Acupuncture & animals???
What is Acupuncture?
Acupuncture is defined as the stimulation of a specific point on the body, correlating with paths (or meridians), resulting in a therapeutic homeostatic effect. This specific point on the body is called "Shu-xu", meaning acupoint. Animals have 173 acupoints. Research has shown that acupoints are located in areas with high density free nerve endings, mast cells, blood and lymphatic vessels. Stimulation of these points induces the release of many "feel-good" neurotransmitters, such as beta-endorphins and seratonin. Scientifically, the physiological processes triggered by acupuncture leads to pain relief, reduction in inflammation and improved motor movement.
traditional chinese medicine & acupuncture
Acupuncture was identified and practiced over 2,000 years ago when modern science was not available to diagnose to treat ailments. The ancient Chinese discovered that the health of the body depends on the state of "Qi", or life force. Qi is always flowing through the body, maintaining balance and homeostasis. When the flow of Qi is interrupted, stagnation ensues, leading to pain and/or disease.
Diagnoses of these conditions are dependent on observations of the patient, tongue color and shape, and pulses characteristics. These observations lead to a Traditional Chinese Medicine (TCM) diagnoses. Acupuncture points and herbals are selected based on these diagnoses.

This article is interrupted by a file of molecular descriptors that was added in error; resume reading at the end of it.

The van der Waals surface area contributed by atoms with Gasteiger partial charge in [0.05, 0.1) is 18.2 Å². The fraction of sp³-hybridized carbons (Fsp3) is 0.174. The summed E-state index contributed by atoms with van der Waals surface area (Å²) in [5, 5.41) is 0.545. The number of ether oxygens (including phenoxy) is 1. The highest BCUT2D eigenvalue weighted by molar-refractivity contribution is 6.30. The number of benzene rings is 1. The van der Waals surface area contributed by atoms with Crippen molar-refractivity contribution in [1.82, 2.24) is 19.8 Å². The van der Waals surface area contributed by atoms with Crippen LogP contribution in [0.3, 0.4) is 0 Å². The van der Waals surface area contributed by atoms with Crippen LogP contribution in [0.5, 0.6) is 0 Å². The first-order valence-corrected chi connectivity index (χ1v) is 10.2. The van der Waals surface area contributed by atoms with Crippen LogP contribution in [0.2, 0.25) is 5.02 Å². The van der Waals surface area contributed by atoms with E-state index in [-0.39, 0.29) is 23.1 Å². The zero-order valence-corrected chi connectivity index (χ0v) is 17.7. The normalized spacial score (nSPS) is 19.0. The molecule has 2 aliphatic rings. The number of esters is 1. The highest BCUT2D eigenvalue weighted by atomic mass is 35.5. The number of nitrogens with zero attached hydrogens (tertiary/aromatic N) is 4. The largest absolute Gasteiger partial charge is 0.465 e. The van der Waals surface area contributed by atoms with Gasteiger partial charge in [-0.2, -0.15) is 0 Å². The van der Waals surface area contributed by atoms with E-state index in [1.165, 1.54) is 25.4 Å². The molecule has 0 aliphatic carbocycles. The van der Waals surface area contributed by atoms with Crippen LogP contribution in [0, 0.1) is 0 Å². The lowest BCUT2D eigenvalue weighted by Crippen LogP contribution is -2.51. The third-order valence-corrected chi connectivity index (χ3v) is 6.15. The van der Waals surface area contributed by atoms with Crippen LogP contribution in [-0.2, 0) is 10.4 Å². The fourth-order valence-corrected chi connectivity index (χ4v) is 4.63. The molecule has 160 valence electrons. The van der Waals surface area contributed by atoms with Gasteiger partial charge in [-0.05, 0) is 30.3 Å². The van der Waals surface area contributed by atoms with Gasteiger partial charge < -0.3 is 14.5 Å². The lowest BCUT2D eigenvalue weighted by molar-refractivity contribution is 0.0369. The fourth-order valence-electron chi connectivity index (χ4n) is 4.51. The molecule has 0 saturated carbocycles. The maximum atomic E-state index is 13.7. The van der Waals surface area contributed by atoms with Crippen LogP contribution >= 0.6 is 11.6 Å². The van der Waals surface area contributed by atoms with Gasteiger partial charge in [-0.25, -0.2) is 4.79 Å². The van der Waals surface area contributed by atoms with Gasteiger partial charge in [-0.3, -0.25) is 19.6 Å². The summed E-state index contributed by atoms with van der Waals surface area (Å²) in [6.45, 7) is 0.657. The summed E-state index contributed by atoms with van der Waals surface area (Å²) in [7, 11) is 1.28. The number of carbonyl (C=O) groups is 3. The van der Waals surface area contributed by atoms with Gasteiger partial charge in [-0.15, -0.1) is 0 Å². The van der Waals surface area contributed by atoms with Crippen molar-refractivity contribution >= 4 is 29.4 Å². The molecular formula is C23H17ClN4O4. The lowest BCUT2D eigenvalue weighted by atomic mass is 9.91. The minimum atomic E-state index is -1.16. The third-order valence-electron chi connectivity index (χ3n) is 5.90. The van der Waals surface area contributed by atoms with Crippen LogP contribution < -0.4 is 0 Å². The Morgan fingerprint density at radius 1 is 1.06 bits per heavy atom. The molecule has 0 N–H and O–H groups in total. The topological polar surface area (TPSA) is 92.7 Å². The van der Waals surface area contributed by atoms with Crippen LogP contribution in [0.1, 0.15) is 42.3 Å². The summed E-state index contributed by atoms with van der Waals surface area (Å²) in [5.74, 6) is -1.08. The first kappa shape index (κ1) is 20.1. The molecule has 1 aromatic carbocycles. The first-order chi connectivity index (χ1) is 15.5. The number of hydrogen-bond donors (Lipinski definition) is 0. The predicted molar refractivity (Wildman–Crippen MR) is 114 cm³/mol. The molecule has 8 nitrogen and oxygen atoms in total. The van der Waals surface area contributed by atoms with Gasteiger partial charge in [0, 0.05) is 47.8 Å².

when is acupuncture indicated?
- Anytime and All the Time!
- Pain Relief
- Improve Mobility
- Anti-inflammatory Effects
- GI Regulation
- Geriatric (Older Age) Management
- Orthopedic Concerns: arthritis, hip dysplasia, cruciate ligament injuries, forelimb lameness, spondylosis management
- Neurological Concerns: disc disease, degenerative myelopathy, tumors
- Cancer Management
- Gastrointestinal Disorders: diarrhea, ulcers, colic, vomiting, constipation, weight loss, poor appetite
- Immune Imbalances (such as Autoimmune conditions)
- Internal Medicine Management: endocrine diseases, congenital problems (i.e. megaesophagus)
- Skin Conditions
- Behavioral Disorders
- Performance Enhancement (for performance dogs)
Why combine herbs with acupuncture?
All Chinese herbs prescribed by Dr. Bhatt are formulated and packaged by accredited veterinarians in the United States. Chinese herbs are frequently used as a support for acupuncture, on in lieu of it. Herbs are meant to "work" when acupuncture cannot be performed.
Acupuncture is a completely safe medical procedure. There are only a couple of contraindications when performing acupuncture, but it is the responsibility of the trained medical professional to be fully aware of the patient's medical history prior to needling. In the US, only veterinarians fully certified in acupuncture are qualified to practice acupuncture. Please look for the practitioner's certification letters, "CVA".